What does it mean for IT professionals now that Linux is finding its way into a growing number of corporate settings? For systems administrators—the corporate IT people most likely to be affected by Linux adoption—it means they'll have another operating system to learn as their companies capitalize on Linux savings by retraining staffers.
Stories by Sharon Watson
Next to glamorous dot-coms, which offered IT professionals the chance to change the world and become millionaires while wearing bluejeans to work, some corporate IT organizations seemed like mousy country kin, especially as the companies competed for the same limited pool of IT talent.
When he was a young boy, David Holland used to dream about a magic book. "The pictures on its pages moved, and the people in it talked," he says. "Maybe that influenced me somehow."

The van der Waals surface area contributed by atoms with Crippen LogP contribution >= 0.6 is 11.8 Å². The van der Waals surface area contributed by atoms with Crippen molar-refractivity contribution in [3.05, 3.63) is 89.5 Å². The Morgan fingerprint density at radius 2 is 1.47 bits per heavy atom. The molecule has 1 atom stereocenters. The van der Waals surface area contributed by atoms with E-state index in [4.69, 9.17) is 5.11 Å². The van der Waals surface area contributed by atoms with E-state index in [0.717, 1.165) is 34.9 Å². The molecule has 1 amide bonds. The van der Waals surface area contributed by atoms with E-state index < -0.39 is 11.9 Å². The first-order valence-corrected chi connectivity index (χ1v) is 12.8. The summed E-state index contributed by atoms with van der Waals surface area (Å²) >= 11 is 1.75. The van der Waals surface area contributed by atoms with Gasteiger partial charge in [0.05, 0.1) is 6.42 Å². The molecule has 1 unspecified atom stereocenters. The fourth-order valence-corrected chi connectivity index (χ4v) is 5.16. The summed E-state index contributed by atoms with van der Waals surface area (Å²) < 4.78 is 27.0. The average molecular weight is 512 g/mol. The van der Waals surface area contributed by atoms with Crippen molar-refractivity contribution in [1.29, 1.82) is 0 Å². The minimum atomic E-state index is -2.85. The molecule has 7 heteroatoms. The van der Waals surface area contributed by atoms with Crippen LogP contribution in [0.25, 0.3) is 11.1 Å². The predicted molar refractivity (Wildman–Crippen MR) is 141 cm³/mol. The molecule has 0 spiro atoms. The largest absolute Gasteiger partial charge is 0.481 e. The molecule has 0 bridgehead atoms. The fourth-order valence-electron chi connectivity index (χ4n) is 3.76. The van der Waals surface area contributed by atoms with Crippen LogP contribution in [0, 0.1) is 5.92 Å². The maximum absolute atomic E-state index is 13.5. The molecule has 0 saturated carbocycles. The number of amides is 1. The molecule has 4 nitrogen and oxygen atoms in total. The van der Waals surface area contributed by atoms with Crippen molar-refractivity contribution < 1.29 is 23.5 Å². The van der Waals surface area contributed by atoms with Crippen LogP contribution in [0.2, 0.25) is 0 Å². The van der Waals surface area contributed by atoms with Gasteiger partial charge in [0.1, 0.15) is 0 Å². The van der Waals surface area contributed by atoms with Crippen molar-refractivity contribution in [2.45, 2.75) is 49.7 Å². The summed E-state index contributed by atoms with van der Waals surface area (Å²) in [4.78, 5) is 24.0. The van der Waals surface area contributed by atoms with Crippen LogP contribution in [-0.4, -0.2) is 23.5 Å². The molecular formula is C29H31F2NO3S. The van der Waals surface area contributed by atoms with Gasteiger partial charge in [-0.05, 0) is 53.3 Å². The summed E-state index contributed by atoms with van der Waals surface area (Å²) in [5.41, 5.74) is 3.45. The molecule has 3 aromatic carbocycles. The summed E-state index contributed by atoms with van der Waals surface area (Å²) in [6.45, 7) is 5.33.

Maybe. Today, as a Web application developer at Dark Horse Comics Inc. in Milwaukie, Ore., Holland makes comic books come alive for the thousands of fans who visit the company's six Web sites.
They're out there. Everywhere. And they want your IT employees.
Key technology workers may not come from IT at all, as managers rethink where they look for new talent. It's the critical need for both business and technology skills that has many IT pros on the ropes, fighting off business peers for choice IT jobs
Don't call Tom Zavos an IT guy. "I'm a business professional with IT expertise," he says.
PalmPilots and wine and food pairings. This odd couple is a key reason why Alan Atkinson, manager of information technology at Franciscan Estates, a winery in Rutherford, California, is a satisfied IT professional.
Two weeks after Damon Remy joined a hospitality company, his boss quit and almost all of the IT department was outsourced to a consulting firm.